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Peter Barraud, co-owner and head brewer of North Fork Brewing Company. (Photo Credit: David Benthal)

It’s the female flower that is most sought. Its bitterness, flavor, and aroma have been used by brewers for years as a natural preservative.

“The hop itself has a lot of antimicrobial activity, so before there was refrigeration, hops were used in beer to keep it from spoiling,” said Steve Miller, executive director at the Northeast Hop Alliance.

But the perennial plant has more uses than just beer-making and it turns out growing them at home isn’t too hard if you’re willing to put in the work.

“It’s a set-it-and-forget-it at different times during the process,” said Peter Barraud, co-owner and head brewer of North Fork Brewing Company. “But if you’re into gardening, and take pride in it, there’s time in season to be dedicated to it.”

Barraud and business partner Ian Van Bourgondien certainly do take pride in it. Before opening their brewery, the previous home brewers took over a family farm with one acre of hops to learn about the vital ingredient that goes into their beer.

“Everything starts with the ingredients,” Van Bourgondien said. “These things can grow like weeds, if left unchecked. And if you give them the right conditions and you treat them right, then you can get a very healthy and beautiful plant that’s going to make some awesome hops.”

John Condzella of Condzella’s Farm in Wading River. (Photo Credit: David Benthal)

John Condzella of Condzella’s Farm in Wading River started growing two acres of the plant in 2010 when he was looking for something a bit different to grow. As a lover of craft beer, hops were a natural choice.

It’s a very fun plant to grow, because they grow very fast. In the month of June or July, I’d say that you can even watch them grow up to a foot a day.

John Condzella, Condzella’s Farm

But for the gardener not looking to brew their own beer, hops have other purposes.

“I’ve seen people plant a bunch and then kind of shape them over their deck to make like a summer shade,” Condzella said. If you don’t have a deck, any corner of a structure will work.

“Some people can tie off to the gutter of their house,” Barraud said. “Some people tie off to the point on a shed.” And believe it or not, the plant can be cooked and eaten.

“When the tops shoot up, a lot of people will cut them and sautée them like asparagus,” Barraud added. “You can also pickle them.”

And they have medicinal uses.

(Photo Credit: David Benthal)

“They call it like a hot pillow,” Condzella said. “It’s like a sachet [of hops] that you would put underneath your pillow to help you fall asleep.” Teas made from hops are also a popular remedy for sleep and upset stomachs.

Growing hops is quite similar to wrangling a wild animal. The weak plants are cut away to give the chosen ones the most energy to grow and they must be trained to grow up the wire. The work starts in March when they poke their heads out of the ground.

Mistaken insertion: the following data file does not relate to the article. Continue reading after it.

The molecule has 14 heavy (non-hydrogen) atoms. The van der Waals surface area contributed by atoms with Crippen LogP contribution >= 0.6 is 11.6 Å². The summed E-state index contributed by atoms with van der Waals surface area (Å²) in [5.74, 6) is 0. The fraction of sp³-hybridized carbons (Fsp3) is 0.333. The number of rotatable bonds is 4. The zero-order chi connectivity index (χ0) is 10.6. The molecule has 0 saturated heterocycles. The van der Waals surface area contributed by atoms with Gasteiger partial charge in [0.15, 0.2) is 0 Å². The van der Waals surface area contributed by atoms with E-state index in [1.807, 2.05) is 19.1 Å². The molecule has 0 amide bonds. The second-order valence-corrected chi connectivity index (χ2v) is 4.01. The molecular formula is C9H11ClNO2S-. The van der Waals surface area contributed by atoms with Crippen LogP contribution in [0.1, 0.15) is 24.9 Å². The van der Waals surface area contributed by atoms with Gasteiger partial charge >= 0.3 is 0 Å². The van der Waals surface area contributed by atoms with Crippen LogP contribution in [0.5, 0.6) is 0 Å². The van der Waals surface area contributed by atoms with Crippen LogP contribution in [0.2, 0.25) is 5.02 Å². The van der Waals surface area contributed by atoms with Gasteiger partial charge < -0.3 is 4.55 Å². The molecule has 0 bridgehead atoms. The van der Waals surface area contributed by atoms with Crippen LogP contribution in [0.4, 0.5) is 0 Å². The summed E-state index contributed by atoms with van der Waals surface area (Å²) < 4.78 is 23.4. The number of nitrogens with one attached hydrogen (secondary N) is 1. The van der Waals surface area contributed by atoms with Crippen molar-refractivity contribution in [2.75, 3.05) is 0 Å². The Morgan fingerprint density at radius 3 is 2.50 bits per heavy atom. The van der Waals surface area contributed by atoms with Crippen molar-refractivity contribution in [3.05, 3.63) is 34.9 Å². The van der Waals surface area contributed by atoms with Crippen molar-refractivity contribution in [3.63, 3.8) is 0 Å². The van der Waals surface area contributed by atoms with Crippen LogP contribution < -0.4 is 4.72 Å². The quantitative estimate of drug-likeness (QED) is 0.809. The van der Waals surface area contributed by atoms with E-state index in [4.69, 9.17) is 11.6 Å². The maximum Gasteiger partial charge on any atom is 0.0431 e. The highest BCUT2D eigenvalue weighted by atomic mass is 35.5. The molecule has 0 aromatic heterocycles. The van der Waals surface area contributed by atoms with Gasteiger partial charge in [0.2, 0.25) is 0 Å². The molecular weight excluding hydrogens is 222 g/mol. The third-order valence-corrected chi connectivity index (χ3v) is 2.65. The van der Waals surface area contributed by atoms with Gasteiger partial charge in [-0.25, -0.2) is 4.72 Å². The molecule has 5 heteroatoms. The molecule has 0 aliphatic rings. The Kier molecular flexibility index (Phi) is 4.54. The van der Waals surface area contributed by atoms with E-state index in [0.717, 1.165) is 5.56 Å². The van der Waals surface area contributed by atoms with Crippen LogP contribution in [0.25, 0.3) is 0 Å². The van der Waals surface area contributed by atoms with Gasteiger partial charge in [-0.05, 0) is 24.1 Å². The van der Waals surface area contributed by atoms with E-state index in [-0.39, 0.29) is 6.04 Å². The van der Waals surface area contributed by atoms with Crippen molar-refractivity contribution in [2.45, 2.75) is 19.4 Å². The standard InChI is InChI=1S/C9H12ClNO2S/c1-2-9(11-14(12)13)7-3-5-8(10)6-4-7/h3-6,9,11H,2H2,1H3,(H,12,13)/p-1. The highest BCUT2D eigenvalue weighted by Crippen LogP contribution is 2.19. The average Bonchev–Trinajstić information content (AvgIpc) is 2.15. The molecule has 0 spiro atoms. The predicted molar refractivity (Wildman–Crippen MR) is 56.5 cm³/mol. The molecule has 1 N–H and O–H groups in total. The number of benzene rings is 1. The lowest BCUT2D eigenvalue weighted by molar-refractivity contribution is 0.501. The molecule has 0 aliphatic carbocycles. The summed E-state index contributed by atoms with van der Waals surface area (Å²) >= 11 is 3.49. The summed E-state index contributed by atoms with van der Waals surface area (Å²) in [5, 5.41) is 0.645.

“Usually in April, we’ll hang the strings off the trellis that the hops will grow up,” Condzella said. “In late April and May, we’re training the hops, selecting a few shoots that will grow the full length of the trellis.” If you’ve ever driven by a hop farm, you can see they grow vertically, towards the sun.

The shorter days that follow the summer solstice tell the plants it’s time to start flowering.

“In late August, we are constantly monitoring the crop to start to determine the harvest date,” Condzella said. Each variety of hop can have a different optimal picking window.

“And then we pick them by cutting down the whole bine,” he said. No, not a vine — a bine with a B. The difference between the two is actually why it makes it near impossible to pick the hops by hand. A vine has tendrils or appendages that attach themselves to whatever they’re growing on, while bines have stiff hairs which give them a painful prickliness.

(Photo Credit: David Benthal)

Both Condzella and the owners of North Fork Brewing Company use a machine that Condzella imported from Germany to help with the harvest. After cutting down the bines, they run them through the machine, separating the hop cones, or flowers, from the rest of the plant. Then they either go straight to a brewery to make a special wet-hopped beer, or they are sent off to a facility to get dried and pelletized for longer storage.

To grow your own, the hops experts of the North Fork say you most importantly need two things: support and sun.

“They will spread in the ground depending on the variety,” Miller said. “Once they’re well established, they send runners out, so you don’t want to put them right in the middle of a perennial garden unless you’re willing to maintain them.”

It’s important to have some kind of structure for the hops to grow around, whether that is a wire, gutter, or corner of the house.

“They follow the movement as they rotate around the lines,” Van Bour- gondien said. “It really is crazy to see where they start and where they end.”

“The best location is a southerly facing location,” Barraud added. “Because you’re getting a lot more of the sun.”